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More than 5000 jobs could be created by storing carbon dioxide deep below the sea at three Scottish coastal sites, the Scottish Government's economic development body said.
Scottish Enterprise has proposed the construction of three Scottish Carbon Capture and Storage (CCS) demonstration projects at Longannet, Peterhead and Hunterston.
The proposed facilities, outlined in a study unveiled at the low carbon energy conference All Energy, will test and demonstrate the technical and commercial aspects of CCS technology to then allow the deployment of CCS in existing and new fossil fuel power plants, to dramatically reduce Scotland's carbon emissions.
Key findings of the study include up to 4600 direct and indirect jobs during construction phase to 2020, with a further 454 operational jobs supported during the operational lifetime of the demonstration facilities.
The study also found up to £2.75bn of Gross Value Added (GVA) for the Scottish economy during construction with an additional £535m per annum over their operational lifetime.
First Minister Alex Salmond said: "Our capacity to store carbon emissions offshore is the largest in the European Union and greater than that of the Netherlands, Germany and Denmark combined.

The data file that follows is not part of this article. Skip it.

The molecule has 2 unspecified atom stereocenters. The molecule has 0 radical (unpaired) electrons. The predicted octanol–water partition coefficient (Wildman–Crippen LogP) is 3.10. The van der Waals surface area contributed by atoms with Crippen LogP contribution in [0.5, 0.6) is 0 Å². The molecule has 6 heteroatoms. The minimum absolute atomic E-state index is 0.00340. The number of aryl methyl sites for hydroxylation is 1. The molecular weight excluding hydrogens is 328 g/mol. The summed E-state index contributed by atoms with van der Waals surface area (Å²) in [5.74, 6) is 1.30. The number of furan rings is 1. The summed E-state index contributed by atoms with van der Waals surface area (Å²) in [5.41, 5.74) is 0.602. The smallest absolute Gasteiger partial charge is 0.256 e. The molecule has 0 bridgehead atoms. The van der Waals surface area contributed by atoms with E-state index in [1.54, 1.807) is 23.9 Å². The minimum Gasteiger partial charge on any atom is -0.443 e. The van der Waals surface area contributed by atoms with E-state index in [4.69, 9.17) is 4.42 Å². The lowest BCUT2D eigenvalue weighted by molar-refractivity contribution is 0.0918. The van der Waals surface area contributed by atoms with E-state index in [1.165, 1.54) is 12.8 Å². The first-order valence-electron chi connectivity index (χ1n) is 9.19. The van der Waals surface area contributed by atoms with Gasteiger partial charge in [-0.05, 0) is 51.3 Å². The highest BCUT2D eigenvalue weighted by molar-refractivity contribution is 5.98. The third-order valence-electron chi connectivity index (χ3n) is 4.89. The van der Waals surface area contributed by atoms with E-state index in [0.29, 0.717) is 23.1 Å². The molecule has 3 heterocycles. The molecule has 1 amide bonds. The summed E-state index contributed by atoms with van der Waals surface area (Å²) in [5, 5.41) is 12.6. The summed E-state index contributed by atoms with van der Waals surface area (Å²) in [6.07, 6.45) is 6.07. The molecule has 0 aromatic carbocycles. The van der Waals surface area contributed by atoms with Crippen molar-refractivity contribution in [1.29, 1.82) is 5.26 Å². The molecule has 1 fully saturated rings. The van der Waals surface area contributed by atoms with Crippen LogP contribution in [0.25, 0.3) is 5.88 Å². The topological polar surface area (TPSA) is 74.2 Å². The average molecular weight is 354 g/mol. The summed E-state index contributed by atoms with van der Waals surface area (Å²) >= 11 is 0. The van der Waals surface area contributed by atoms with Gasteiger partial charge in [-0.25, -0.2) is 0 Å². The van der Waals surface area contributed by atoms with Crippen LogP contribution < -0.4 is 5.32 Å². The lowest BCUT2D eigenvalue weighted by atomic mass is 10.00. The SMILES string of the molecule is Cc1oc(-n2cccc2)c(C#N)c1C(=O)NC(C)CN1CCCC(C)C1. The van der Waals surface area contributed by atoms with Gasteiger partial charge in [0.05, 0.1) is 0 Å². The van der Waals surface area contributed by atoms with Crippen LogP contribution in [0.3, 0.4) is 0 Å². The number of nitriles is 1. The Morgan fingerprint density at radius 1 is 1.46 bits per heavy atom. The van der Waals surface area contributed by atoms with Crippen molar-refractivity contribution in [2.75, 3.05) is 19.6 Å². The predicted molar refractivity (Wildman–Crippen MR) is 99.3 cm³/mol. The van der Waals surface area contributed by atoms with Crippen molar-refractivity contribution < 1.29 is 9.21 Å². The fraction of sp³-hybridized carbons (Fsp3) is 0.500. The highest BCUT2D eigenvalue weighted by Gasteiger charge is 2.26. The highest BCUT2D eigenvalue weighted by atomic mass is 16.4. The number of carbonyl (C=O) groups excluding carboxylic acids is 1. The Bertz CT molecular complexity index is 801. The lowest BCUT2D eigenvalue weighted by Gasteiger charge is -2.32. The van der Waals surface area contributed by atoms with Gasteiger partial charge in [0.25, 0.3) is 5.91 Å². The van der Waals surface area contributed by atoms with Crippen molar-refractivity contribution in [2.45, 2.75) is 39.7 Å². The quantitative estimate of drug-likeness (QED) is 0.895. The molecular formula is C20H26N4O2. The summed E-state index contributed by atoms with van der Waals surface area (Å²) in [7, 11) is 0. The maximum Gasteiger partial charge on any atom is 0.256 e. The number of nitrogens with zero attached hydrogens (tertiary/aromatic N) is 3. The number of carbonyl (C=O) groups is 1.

"Only last week, no fewer than three Scottish CCS demonstration proposals were submitted to the EU New Entrants Reserve, demonstrating the high level of ambition in Scotland.
"As well as the generation and carbon storage capacity that we have been endowed with by nature, we have an excellent base in science and engineering to ensure we exploit the immense potential of CCS.
"It is essential that the UK's Electricity Market Reform provide a firm basis for CCS investment into the future."
Scottish Enterprise believe the early adoption of CCS technology could help to safeguard the future employment for many of the 150,000 currently working in Scotland's offshore industry.
It has been estimated in separate research that CCS could support up to 13,000 new jobs by 2025, including exporting Scottish-based skills and technology across the world.
The three Scottish-based demonstration projects are still all in the running to secure EU funding from the New Entrants' Reserve programme, which has been developed to support low carbon demonstration projects across Europe.
Adrian Gillespie, senior director of energy and low carbon technologies at Scottish Enterprise, said: "We want to see a number of CCS demonstration projects developed in Scotland and are working with our partners in industry, in the UK Government and in Europe to help make that happen.
"Scotland stands well placed to offer demonstration opportunities in coal, gas, new build and retrofitting to existing stations."